Kelly, in your previous SHNH article you talked SPECIFICALLY ABOUT BATGIRL AND THE REBOOT. You LINKED TO JILL’S ESSAY and failed to LINK TO THE RESPONSE TO THE CONCERNS RAISED IN THAT ESSAY. I wasn’t referring to the comments in the podcast, I was referring to you and Sue addressing the subject initially in your respective blogs and then OMITTING the resoponse back to Jill which you could have EASILY linked to IN THAT SAME ARTICLE. GET IT?!



THAT WAS NOT WHAT I WAS EVEN SAYING. GOOD LORD! Can you two NOT READ? I said very clearly IN MY LAST POST that that WASN’T THE POINT. The point is that you deliberately OMITTED Gails response while linking to every other piece of OUTRAGE on the subject that there was. Be evasive and avoid the REAL ISSUE all day long, the simple fact is that you are both guilty of that little bit of CENSORSHIP of another WOMAN’S point of view. I’ve never seen two people so intent on denying a simple, provable FACT. Get over yourselves.

Travis Pelkie

June 14, 2011 at 5:40 pm

Hey, I started getting Kelly’s comments in my email again. Yay!

And I dug buttler’s tech comment.

Hey, Jennifer:

Kelly’s last She Has No Head column was posted on June 6.
The Newsarama interview with Gail Simone was posted on June 9.

So you’re freaking out because she didn’t post a link to an interview that was only published three days later?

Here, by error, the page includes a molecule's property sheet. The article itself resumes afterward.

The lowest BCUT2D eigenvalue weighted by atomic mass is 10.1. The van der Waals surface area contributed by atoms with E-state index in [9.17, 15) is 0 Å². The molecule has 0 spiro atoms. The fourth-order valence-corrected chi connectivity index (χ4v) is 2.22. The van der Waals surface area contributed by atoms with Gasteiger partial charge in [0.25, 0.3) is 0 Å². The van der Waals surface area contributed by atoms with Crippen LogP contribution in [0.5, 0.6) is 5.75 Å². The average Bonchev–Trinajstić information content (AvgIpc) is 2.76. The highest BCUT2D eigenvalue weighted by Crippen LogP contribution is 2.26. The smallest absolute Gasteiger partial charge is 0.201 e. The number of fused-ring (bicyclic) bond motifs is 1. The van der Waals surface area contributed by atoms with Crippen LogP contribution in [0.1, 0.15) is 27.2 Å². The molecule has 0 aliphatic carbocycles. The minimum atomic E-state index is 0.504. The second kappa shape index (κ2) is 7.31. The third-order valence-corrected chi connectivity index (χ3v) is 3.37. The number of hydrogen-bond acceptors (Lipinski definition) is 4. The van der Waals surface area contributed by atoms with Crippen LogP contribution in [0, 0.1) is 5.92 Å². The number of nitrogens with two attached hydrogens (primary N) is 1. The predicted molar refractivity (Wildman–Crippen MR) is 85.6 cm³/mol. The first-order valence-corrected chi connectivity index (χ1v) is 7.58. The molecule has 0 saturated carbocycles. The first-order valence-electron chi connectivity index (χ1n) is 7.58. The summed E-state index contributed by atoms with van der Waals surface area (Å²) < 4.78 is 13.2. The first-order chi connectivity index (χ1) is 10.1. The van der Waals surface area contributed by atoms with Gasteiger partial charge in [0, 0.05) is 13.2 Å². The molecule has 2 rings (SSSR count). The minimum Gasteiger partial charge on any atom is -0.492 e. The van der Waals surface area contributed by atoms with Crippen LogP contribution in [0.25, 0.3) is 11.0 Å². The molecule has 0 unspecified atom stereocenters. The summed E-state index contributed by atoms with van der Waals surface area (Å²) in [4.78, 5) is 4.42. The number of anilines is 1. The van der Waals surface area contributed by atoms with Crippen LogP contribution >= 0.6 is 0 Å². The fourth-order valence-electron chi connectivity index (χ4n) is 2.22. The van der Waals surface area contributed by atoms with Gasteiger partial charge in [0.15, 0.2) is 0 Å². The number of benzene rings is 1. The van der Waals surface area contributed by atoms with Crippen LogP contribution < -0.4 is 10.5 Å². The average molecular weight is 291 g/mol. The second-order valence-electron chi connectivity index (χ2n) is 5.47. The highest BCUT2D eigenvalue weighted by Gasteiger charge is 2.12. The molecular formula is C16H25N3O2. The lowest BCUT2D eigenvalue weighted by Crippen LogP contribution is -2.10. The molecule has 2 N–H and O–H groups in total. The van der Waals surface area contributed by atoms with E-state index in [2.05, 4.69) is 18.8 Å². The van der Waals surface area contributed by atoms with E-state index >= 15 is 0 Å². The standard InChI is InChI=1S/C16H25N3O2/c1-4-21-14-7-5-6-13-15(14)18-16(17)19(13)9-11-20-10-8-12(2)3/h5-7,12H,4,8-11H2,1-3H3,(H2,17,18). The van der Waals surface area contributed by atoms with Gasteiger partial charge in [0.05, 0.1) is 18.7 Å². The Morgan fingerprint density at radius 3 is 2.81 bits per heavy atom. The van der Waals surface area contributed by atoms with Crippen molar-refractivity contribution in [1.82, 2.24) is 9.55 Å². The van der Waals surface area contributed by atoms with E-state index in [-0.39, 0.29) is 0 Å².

Kelly’s latest She Has No Head article? Published on June 6th. ( http://goodcomics.comicbookresources.com/2011/06/06/she-has-no-head-again-she-has-no-head/ )

Jill Pantozzi’s interview with Gail Simone? Published on June 9th. ( http://www.newsarama.com/comics/gail-simone-dicusses-batgirl-and-oracle-110609.html)

If you have some information about Kelly secretly having the ability to travel through time, please fill me in, because I would be very upset to discover she had been keeping it from me.

(PS: Kelly, I want to go back in time and see some GODDAMN DINOSAURS, okay? Also, introduce me to Booster Gold and Doctor Who, pretty please?)


Seriously Jennifer? This is what you’ve been bitching about?!

First of all, learn some fucking clarity in your writing.